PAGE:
Only a Fool Would Mess With the Parents of a Gold Star Hero

Only a Fool Would Mess With the Parents of a Gold Star Hero

Alex Brandon, NPR

There was Mrs. Trapani and Mrs. Cuteinella, and five or six others in my neighborhood. I passed their houses every day on my way to school and saw the symbol hanging in their windows: a simple Gold Star.

It said they had lost their son in the war. Those families never recovered from their loss. They were shattered forever.

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In my family, there was my father's aunt, whose first name escapes me, but her last name was Mazzarella.

I went with my parents to her house in Maspeth, Queens, the day after she received a telegram from the War Department telling her that her son had been killed in action. I was only six years old, but even today I can hear the wailing and the cries of the parents who had lost their darling boy.

"Figlio mio! Figlio mio!" they cried. "My son! My son!"

Their hearts were broken forever.

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I thought of all this when I saw parents of fallen hero U.S. soldier Capt. Humayun Khan exposing Donald Trump last week. They said Trump is unfit for the presidency, and I must say I agree with them.

Pakistan-born Khizr Khan, the father of the Muslim-American soldier killed in Iraq, said that if it were up to Trump, his son never would have been American or served in the military.

Then Mr. Kahn reached into his pocket, pulled out a copy of the Constitution and posed a question to Donald Trump: "Have you read the Constitution? What sacrifices have you made for this country?"

It was a deathblow to Trump – one that he will never recover from.

The last time I saw words cut down a man the same way was on June 9, 1954, during the Army-McCarthy Senate hearings.

The Army hired Boston lawyer Joseph Welch. When McCarthy, who was loud, cunning, reckless and in so many ways like Trump, charged that one of Welch's attorneys had ties to a Communist organization, Welch responded with the lines that ended McCarthy's career:

"Until this moment, Senator, I think I never really gauged your cruelty or your recklessness."

When McCarthy, who was a street fighter much like Donald Trump, tried to continue his attack, Welch, in a soft voice, interrupted: "Let us not assassinate this lad further, Senator. You have done enough. Have you no sense of decency?"

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In a few months, McCarthy's immense national popularity disappeared.

Trump lost me, and a lot of people I respect, early on. Build a wall and throw 11 million people out of the country? Calling Hispanics rapists? What kind of Nazi, Ku Klux Klan crap is that?

Want to read about a couple of immigrants Donald Trump would have thrown out of the country if he was around before World War II?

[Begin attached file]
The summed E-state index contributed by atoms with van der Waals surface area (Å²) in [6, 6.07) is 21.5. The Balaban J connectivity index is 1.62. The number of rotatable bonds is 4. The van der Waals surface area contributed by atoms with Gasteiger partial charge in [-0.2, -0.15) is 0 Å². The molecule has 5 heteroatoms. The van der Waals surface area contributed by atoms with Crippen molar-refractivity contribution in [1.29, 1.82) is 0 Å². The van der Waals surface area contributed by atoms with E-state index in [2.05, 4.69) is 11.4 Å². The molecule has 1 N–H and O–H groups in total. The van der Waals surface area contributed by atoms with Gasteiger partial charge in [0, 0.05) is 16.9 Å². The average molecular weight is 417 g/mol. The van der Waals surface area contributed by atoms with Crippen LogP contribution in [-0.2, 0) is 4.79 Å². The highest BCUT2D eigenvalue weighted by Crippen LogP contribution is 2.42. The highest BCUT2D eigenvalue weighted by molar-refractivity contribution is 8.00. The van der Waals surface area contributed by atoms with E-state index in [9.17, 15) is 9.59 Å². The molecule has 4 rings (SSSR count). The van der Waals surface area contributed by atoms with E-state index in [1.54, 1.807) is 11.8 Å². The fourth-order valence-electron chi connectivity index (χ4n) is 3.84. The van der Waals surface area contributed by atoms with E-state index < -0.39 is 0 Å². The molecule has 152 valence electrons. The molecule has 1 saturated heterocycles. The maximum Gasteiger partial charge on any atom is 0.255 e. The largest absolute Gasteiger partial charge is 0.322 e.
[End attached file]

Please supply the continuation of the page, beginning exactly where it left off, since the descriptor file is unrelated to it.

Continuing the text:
Here's the story of two of them – an Italian and a Mexican whose families probably first came to the United States as illegal immigrants.

John Basilone was one of a family of 10 children, born in Buffalo, New York, on November 4, 1916, to Italian parents. He was a United States Marine who was awarded the Medal of Honor for his actions at the Battle of Guadalcanal during World War II. He held off 3000 Japanese troops at Guadalcanal after his 15-member unit was reduced to three men. Basilone was killed in action on the first day of the battle of Iwo Jima, after which he was posthumously honored with the Navy Cross.

Private First Class David M. Gonzales (June 9, 1923 – April 25, 1945) was a United States Army soldier who was born in Mexico. He was posthumously awarded the Medal of Honor — the United States' highest military decoration — for his heroic actions during World War II.

On April 25, 1945, at age 22, PFC Gonzales was killed in action in the Philippines while, in the face of fierce enemy machine-gun fire, digging out and saving the lives of fellow soldiers who had been buried in a bomb explosion.

Think of these two, an Italian and a Mexican, and the many, many other men of every race and religion who were the children of immigrants – legal and illegal – whose bravery won them the Medal of Honor. They died so that anyone is free to run for the presidency, including that blowhard Donald Trump.

This is in no way an attempt to get those of you who plan to vote for Trump to change your minds.

From what I can see, for many of you, there's nothing that Trump can say or do to get you to think about what a disaster he would be as president, and how his term as president would destroy the Republican party and possible our wonderful country.

So vote for him. Just don't, I beg you, give me that "I'm voting for him because I can't vote for Hillary" line. That's a cop-out. That's bullcrap. If she and Bill Clinton are as guilty of everything you believe of her, she still would be a far better president than Donald Trump or our current disaster, Barack Obama.

We're talking about the future of the country.

That's why, for the first time in my life, I will be casting my vote as a good Republican, and a good American, for Hillary Clinton.

Jerry Della Femina, a restauranteur and advertising executive for over fifty years, was an adviser on the first season of the hit television show Mad Men. His iconic best seller, "From Those Wonderful Folks Who Gave You Pearl Harbor," is still must-reading in marketing and advertising classes.